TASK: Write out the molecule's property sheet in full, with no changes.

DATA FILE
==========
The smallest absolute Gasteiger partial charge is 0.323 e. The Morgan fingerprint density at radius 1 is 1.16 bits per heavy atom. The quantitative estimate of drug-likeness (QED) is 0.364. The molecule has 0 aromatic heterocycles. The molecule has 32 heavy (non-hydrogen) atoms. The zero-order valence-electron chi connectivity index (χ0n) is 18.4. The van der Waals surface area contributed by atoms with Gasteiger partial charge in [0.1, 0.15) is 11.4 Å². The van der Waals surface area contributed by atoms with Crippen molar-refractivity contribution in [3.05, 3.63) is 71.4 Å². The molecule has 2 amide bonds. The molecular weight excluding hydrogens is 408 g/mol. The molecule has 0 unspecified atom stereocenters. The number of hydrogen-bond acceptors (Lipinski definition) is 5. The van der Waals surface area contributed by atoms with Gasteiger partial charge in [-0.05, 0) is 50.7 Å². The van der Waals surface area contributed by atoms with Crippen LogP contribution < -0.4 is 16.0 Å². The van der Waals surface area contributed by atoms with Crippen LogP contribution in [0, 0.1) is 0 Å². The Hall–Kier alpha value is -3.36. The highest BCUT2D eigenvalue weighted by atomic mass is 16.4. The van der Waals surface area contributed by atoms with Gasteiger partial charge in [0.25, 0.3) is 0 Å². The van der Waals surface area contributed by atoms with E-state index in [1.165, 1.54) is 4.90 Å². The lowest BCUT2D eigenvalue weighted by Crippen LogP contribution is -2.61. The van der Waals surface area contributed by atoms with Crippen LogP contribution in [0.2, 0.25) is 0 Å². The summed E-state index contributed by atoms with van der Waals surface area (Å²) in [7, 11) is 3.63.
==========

The smallest absolute Gasteiger partial charge is 0.323 e. The Morgan fingerprint density at radius 1 is 1.16 bits per heavy atom. The quantitative estimate of drug-likeness (QED) is 0.364. The molecule has 0 aromatic heterocycles. The molecule has 32 heavy (non-hydrogen) atoms. The zero-order valence-electron chi connectivity index (χ0n) is 18.4. The van der Waals surface area contributed by atoms with Gasteiger partial charge in [0.1, 0.15) is 11.4 Å². The van der Waals surface area contributed by atoms with Crippen molar-refractivity contribution in [3.05, 3.63) is 71.4 Å². The molecule has 2 amide bonds. The molecular weight excluding hydrogens is 408 g/mol. The molecule has 0 unspecified atom stereocenters. The number of hydrogen-bond acceptors (Lipinski definition) is 5. The van der Waals surface area contributed by atoms with Gasteiger partial charge in [-0.05, 0) is 50.7 Å². The van der Waals surface area contributed by atoms with Crippen LogP contribution < -0.4 is 16.0 Å². The van der Waals surface area contributed by atoms with Crippen LogP contribution in [0, 0.1) is 0 Å². The Hall–Kier alpha value is -3.36. The highest BCUT2D eigenvalue weighted by atomic mass is 16.4. The van der Waals surface area contributed by atoms with Gasteiger partial charge in [0.25, 0.3) is 0 Å². The van der Waals surface area contributed by atoms with E-state index in [1.165, 1.54) is 4.90 Å². The lowest BCUT2D eigenvalue weighted by Crippen LogP contribution is -2.61. The van der Waals surface area contributed by atoms with Crippen LogP contribution in [0.2, 0.25) is 0 Å². The summed E-state index contributed by atoms with van der Waals surface area (Å²) in [7, 11) is 3.63.